The Calgary Corn Maze and Fun Farm is back and they’ve kicked it up a notch this year. The maze will feature new scarecrow décor and quizzes to test your knowledge about Alberta crops such as corn.

Finally, the Alberta Canola Producers Commission will be launching a new children’s book called Cut! To the Chase. The book promotes healthy foods including oils low in saturated fat such as canola oil. And Jump with Jill, the World’s Only Rock ‘N Roll Nutrition Show, will be at Aggie Days to teach you about healthy eating.

Cut! To The Chase

For more information on all that Aggie Days has to offer visit http://ag.calgarystampede.com/events/aggie-days/

Don’t forget to Like Aggie Days on Facebook at https://www.facebook.com/CSAggieDays, Follow Aggie Days on Twitter @CSAggieDays and Follow Aggie Days on Pinterest at http://www.pinterest.com/csaggiedays/

If It Doesn’t Neigh, Is It Still Horsepower?

This is the last week before Aggie Days starts! We are thrilled to have the Alberta Horse Industry Association of Alberta as our Featured Exhibitor this week! You can follow them here on Facebook and on Twitter. I thought it would be fun to share another post from “Heifer In Your Tank” on some of the history of horses and horsepower!

The horse was brought to North America in the early 1600s and was quickly adopted into the aboriginal culture, becoming known as a symbol of power and wealth. The buffalo hunting Plains tribes saw the horse as sacred, with supernatural powers to help in hunting, medicine, and other aspects of tribal life. Cree First Nations Elder Jerry Wood, from the Aboriginal Student Services Centre at the University of Alberta, commented on how the horse replaced the dog.

He jokingly admitted that the horse became more valuable than the woman, who was responsible for making and moving teepees. The horse eventually took over the task of transporting teepees, which allowed the Plains Tribes to follow the buffalo with greater ease. Elder Jerry Wood also spoke of the “Sundance Horse”, a poem dedicated specifically to the horse. This poem shows that the horse was respected, honored, and loved because the horse helped the people to live and to continue on for generations. Nevertheless, with the arrival of settlers and the buffalo herd collapse, the traditional Plains tribal life transformed dramatically.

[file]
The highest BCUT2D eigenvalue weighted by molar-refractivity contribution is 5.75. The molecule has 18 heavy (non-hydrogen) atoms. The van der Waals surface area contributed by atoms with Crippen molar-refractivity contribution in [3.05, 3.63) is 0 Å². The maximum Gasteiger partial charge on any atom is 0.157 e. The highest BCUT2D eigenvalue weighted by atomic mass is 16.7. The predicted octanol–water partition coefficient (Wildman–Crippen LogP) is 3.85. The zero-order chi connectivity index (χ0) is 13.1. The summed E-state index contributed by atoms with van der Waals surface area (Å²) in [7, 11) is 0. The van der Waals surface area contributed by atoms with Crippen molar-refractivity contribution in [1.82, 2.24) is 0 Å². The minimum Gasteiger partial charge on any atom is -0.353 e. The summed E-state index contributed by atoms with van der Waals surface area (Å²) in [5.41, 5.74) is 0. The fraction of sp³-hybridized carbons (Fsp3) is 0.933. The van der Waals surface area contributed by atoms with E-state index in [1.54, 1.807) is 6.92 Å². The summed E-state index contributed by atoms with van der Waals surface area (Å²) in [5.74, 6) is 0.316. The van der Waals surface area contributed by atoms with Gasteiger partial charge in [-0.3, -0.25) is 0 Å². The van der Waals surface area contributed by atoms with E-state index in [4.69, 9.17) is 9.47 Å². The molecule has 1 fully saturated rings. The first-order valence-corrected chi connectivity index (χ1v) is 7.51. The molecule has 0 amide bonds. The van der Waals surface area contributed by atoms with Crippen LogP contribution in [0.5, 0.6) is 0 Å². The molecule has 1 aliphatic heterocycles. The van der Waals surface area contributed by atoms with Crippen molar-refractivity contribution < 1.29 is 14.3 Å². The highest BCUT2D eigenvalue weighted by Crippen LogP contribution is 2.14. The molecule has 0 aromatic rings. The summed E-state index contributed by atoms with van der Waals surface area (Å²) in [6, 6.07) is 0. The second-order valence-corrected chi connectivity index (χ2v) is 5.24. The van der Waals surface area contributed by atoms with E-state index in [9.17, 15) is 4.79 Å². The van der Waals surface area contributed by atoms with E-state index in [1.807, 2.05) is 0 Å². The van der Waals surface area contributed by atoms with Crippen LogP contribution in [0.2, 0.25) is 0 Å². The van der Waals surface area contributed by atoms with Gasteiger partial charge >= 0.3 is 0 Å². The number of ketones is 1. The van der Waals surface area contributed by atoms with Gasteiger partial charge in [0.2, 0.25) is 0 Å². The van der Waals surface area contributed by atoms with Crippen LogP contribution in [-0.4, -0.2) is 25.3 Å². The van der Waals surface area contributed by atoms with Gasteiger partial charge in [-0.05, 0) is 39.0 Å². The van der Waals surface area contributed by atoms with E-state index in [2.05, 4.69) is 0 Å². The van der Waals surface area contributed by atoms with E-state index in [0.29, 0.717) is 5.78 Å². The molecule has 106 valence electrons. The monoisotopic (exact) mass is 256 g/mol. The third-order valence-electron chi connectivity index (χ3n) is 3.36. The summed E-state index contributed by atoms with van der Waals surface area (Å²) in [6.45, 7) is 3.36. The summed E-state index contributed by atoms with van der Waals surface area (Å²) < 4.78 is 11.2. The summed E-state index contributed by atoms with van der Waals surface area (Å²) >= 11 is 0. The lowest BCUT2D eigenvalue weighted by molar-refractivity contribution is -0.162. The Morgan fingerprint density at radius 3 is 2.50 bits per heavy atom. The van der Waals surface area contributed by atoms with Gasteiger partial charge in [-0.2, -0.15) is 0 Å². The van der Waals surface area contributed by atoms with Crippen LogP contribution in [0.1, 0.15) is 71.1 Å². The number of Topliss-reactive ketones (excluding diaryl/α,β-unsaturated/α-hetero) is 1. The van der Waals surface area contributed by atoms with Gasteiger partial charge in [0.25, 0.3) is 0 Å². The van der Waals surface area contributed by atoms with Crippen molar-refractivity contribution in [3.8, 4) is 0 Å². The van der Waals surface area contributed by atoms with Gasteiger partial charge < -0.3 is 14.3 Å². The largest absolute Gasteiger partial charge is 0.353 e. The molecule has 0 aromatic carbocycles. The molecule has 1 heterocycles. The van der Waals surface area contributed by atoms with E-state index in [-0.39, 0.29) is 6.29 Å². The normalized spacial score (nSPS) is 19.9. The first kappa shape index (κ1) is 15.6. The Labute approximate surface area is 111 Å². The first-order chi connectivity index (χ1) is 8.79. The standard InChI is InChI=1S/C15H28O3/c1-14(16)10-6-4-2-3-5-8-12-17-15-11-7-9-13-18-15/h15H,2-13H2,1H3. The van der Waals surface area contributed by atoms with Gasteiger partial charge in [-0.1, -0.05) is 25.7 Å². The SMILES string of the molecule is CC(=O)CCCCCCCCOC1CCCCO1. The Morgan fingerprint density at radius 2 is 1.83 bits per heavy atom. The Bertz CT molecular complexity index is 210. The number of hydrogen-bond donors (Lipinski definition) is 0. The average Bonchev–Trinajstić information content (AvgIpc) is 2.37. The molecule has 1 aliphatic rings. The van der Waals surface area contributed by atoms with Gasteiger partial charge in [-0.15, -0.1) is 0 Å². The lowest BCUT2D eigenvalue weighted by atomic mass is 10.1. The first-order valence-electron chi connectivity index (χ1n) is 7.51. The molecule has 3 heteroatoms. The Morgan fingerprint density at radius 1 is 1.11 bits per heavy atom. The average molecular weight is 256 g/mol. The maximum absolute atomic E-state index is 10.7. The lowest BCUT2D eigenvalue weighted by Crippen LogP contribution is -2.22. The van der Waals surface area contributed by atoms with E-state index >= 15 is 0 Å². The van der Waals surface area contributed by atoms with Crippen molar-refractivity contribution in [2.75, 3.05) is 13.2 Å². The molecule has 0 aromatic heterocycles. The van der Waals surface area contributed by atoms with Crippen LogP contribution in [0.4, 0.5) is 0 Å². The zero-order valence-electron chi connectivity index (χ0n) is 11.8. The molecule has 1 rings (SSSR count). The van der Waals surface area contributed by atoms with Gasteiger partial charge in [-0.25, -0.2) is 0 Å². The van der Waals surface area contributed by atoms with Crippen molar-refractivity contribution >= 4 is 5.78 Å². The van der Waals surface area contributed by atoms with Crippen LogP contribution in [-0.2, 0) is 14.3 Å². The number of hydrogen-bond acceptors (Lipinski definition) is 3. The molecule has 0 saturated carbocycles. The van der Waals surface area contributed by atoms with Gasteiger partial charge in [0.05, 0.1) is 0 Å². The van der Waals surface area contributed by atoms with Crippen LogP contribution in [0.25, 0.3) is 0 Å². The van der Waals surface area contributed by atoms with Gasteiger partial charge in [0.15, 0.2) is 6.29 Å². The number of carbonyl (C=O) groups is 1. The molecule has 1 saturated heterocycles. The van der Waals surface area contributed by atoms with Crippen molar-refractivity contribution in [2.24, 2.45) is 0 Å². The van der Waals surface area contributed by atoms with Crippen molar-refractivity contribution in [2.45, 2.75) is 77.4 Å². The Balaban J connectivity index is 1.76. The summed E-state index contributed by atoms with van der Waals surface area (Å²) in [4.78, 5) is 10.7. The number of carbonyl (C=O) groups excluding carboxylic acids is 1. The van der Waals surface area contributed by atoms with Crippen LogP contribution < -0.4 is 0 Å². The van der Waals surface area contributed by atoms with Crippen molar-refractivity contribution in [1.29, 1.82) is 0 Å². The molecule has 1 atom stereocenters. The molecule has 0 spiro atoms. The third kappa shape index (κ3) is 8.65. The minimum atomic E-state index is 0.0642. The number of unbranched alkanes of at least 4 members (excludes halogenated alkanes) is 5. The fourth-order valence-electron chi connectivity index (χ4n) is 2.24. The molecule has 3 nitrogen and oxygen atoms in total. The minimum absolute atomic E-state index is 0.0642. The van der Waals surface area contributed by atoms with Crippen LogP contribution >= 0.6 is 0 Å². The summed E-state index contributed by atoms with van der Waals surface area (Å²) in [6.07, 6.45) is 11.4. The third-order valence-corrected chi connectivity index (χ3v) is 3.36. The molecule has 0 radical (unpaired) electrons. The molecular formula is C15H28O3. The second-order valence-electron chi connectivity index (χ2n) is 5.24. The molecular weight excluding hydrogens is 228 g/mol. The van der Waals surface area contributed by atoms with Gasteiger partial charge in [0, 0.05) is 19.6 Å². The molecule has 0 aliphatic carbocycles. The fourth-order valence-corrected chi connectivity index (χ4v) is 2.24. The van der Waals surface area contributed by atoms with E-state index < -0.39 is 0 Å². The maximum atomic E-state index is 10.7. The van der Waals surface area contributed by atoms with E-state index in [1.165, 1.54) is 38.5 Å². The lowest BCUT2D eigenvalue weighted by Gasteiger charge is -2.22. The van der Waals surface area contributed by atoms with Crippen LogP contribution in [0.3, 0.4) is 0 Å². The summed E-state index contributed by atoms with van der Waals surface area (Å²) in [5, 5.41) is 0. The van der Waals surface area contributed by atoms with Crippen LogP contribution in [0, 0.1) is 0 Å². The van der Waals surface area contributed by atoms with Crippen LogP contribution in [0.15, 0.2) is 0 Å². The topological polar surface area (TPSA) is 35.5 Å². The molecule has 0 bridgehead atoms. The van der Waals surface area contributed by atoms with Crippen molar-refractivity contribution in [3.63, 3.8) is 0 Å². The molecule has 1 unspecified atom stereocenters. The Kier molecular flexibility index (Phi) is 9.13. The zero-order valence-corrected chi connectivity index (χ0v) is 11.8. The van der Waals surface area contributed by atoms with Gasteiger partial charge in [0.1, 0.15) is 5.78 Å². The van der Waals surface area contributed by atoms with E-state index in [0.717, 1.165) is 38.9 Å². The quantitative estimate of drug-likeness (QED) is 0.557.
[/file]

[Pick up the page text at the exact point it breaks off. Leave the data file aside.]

The use and symbolism of the horse diminished—their monetary value decreased due to a sudden increase in the horse population and they became inadequate for use in the hunt. The use of the horse increased among the settlers, and their main purpose was to improve farming techniques, where they proved to be more flexible, faster and easier to handle than the oxen used previously.

Heifer in Your Tank Horsepower

By the 1900s, horses were used for everything, from riding into town to powering large machinery like reapers and threshers. Such horse-powered machines multiplied man-hour production of wheat eighteen fold! However, the time it took to care for the horse limited its efficacy, thus farming proved laborious and demanding for the farmer and his horses. Furthermore, World War I demanded farmers to increase production, which led to the rapid replacement of horses with such horsepower equivalents as the tractor. To help the transition, the Canadian government contracted to buy 1000 2-plow tractors and sold them to farmers at cost (about $800), thus further expanding the popularity of the tractor. Unfortunately, farmers were becoming anxious about the now un-saleable horses eating their valuable grass. In 1943, the end of the horse in horsepower was signaled by the shipment of roughly 100,000 horses from Alberta to the Chicago killing yards. Although horses remained for odd jobs unsuitable for the tractor, their numbers continued to decline throughout the 1950s.

Horse vs. Tractor

Today, the tractors used in agriculture dwarf the tractors of old. With the plethora of luxuries found in them, you would be hard-pressed to find farmers returning to the old standard of horse-driven power. Presently, Lewis Farms Ltd. has a couple of horses, which Corrie Lewis states, “are used just for pleasure riding and occasionally for moving cattle,” and other farms have horses for this use or no horses at all. Nevertheless, the term “horsepower” does stem from the very thing that neighs; yet today, it is used for the very thing that roars, a tractor, which has replaced the standard horse.

Heifer in Your Tank

This post was originally posted here and was written by Kelsey Bourgeois, Abrya Suthendran, Alexia Hoy, Julie Mitchell, Robyn Thrasher and Gina Vivak. Thank you for sharing your agriculture knowledge and passion with Aggie Days!